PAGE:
Dubbed the 'Dallas on the Seine' affair, the tax-fraud trial of New York art dealer Guy Wildenstein has begun in Paris. In one of the biggest-ever cases of its kind, the 70-year-old faces 10 years in jail if convicted.
In one of France's biggest-ever tax fraud trials, Guy Wildenstein, the heir of a New York art-dealing empire, is facing criminal charges of concealing much of his inherited fortune. Authorities have claimed a huge 553 million euros ($621 million) in unpaid taxes for fraudulently undervaluing the family's wealth, much of it held in tax havens.
Apart from small parts of the estate owned in France and London, "the whole patrimony of Daniel Wildenstein was held in trusts" located in tax havens like the Bahamas, Guernsey or the Cayman Islands, the French investigating judges have said in court documents.
Guy Wildenstein is the son of Daniel Wildenstein, an art dealer, racehorse owner and breeder in France who died in 2001. The 70-year-old Guy is a member of the Assembly of French Citizens Abroad, a former member of Nicolas Sarkozy's Union for a Popular Movement (UMP) and was one of the movement's major donors.
The intricacies of the case and the family feuding - some of it carried on after the death of an interested party - have made it a cause celebre in France. Over nearly a century, the Wildenstein family accumulated paintings by artists including Fragonard, Cézanne, Degas, Monet and Picasso which have for the most part, according to reports, been kept in the vaults of a Swiss bank and never been declared to the French tax authorities as they were held in offshore trusts.
According to a report in the Liberation French newspaper, the artworks were used as security to borrow money for investments. An agreement which it is claimed was made between the Wildensteins and Coutts Bank in the Bahamas used the $250 million (224 million euros) in artworks, held in a Zurich warehouse, as security for a $100 million facility for investments yielding $3 million a year.
When Daniel Wildenstein died in 2001, his wealth was declared at 40 million euros, with 18 million euros due in taxes.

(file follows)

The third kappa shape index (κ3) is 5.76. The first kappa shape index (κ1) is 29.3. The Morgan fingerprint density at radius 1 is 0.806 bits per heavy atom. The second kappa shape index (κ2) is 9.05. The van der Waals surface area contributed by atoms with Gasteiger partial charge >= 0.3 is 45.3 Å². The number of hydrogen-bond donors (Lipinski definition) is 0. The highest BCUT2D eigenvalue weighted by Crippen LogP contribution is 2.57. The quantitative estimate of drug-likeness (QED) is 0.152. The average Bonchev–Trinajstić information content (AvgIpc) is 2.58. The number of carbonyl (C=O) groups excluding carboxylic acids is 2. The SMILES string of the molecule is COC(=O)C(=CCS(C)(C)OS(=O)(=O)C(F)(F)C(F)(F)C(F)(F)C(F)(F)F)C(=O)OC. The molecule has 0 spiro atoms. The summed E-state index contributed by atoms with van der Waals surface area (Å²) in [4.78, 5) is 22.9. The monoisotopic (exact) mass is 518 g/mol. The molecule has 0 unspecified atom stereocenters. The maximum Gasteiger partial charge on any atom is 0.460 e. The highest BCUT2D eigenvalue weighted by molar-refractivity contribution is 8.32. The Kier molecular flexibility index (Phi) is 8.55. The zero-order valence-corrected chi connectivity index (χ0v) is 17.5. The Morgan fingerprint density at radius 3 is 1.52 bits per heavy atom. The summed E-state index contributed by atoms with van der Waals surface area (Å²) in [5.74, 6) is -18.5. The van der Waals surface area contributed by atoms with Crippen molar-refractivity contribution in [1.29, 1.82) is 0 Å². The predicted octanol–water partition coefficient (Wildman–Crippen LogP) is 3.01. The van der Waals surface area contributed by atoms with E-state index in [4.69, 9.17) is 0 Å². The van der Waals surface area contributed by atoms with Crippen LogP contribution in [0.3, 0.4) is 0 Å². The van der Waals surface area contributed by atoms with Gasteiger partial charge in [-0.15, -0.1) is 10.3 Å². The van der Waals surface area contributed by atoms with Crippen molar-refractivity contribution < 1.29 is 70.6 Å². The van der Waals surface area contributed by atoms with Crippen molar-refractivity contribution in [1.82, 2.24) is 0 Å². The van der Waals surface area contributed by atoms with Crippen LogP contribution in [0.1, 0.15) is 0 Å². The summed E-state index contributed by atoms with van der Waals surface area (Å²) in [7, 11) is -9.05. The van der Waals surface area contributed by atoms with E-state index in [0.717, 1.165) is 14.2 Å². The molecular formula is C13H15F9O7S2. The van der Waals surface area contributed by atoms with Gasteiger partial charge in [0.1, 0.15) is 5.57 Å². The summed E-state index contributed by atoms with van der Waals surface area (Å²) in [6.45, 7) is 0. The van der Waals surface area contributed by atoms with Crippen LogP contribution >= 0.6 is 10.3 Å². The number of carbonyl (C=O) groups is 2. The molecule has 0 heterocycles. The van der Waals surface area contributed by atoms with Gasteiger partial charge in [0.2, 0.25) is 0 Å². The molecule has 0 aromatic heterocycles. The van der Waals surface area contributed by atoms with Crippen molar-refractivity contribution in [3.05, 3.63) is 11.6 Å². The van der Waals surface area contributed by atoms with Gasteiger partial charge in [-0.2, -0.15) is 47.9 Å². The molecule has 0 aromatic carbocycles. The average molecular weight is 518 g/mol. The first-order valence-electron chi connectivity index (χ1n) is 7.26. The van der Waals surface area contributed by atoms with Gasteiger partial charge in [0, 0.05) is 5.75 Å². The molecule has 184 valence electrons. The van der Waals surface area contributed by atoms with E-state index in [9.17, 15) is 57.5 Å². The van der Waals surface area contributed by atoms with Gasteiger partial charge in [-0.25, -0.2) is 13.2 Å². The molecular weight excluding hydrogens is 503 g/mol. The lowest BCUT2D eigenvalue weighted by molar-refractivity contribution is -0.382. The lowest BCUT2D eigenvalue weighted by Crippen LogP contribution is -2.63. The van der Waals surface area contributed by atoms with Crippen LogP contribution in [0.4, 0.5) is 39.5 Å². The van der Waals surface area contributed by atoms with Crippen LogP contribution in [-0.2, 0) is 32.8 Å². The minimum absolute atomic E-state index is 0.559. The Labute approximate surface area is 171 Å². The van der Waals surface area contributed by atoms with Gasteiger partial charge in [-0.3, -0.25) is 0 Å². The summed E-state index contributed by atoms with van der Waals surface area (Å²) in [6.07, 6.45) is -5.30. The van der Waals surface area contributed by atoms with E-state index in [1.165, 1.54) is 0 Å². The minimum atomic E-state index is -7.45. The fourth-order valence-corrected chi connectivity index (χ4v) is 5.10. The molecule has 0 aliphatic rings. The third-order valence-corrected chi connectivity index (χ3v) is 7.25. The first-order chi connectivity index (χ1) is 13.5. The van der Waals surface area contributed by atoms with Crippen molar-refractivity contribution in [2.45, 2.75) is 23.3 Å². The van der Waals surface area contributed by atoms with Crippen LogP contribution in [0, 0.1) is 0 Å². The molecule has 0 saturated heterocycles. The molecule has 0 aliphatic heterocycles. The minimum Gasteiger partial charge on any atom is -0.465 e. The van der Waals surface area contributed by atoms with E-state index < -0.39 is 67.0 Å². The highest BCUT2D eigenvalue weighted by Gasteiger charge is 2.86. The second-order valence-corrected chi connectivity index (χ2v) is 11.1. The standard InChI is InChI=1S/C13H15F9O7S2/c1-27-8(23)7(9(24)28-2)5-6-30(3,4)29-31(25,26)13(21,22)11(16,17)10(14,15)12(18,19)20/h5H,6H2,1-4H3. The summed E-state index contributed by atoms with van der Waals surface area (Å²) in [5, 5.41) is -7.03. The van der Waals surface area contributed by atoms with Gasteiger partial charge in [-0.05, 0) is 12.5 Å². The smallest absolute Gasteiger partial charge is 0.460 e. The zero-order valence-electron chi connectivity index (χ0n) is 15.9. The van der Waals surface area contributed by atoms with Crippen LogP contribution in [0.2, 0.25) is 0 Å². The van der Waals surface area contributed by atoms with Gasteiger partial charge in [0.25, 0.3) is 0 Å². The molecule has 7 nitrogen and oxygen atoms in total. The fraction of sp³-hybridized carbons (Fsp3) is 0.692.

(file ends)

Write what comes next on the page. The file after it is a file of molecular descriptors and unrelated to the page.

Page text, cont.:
Apart from the paintings, the Wildenstein family has two apartments in New York, one in Paris, a castle in Verrières-le-Buisson, a 30,000-hectare ranch in Kenya, a private jet and numerous valuable paintings. They are also known as racehorse owners and breeders, recently putting up more than 100 horses for sale with the Irish auctioneers Goffs.
Crucial information for the case has come from the ex-wives of Daniel and Alec Wildenstein who believed they were being swindled by the family. Daniel's widow, Sylvia, complained about her 400,000 euro income from her late husband's estate for which she had been obliged, reportedly, to sign documents written in Japanese. She lodged a complaint, claiming 15 million euros, before she died in 2010.
However, Sylvia's lawyer, Claude Dumont Beghi, carried on the claim. In 2012 she appeared before a Senate inquiry on tax evasion and claimed: "With the Wildenstein, it could be possible to return 1.5 billion euros to the state coffers."
Other claims by ex-wives revealed more information about the family holdings. In 2009, following the death of Alec Wildenstein, Guy's brother, an intervention by his second wife, Liouba, revealed another family trust, this one holding about 30 paintings which had allegedly been declared as "stolen or missing."
Liouba is also a defendant in the trial, along with three tax lawyers and two trusts, all accused of committing or helping in tax fraud or money laundering. The trial is expected to continue for a month.
jm/jil (Liberation, AP)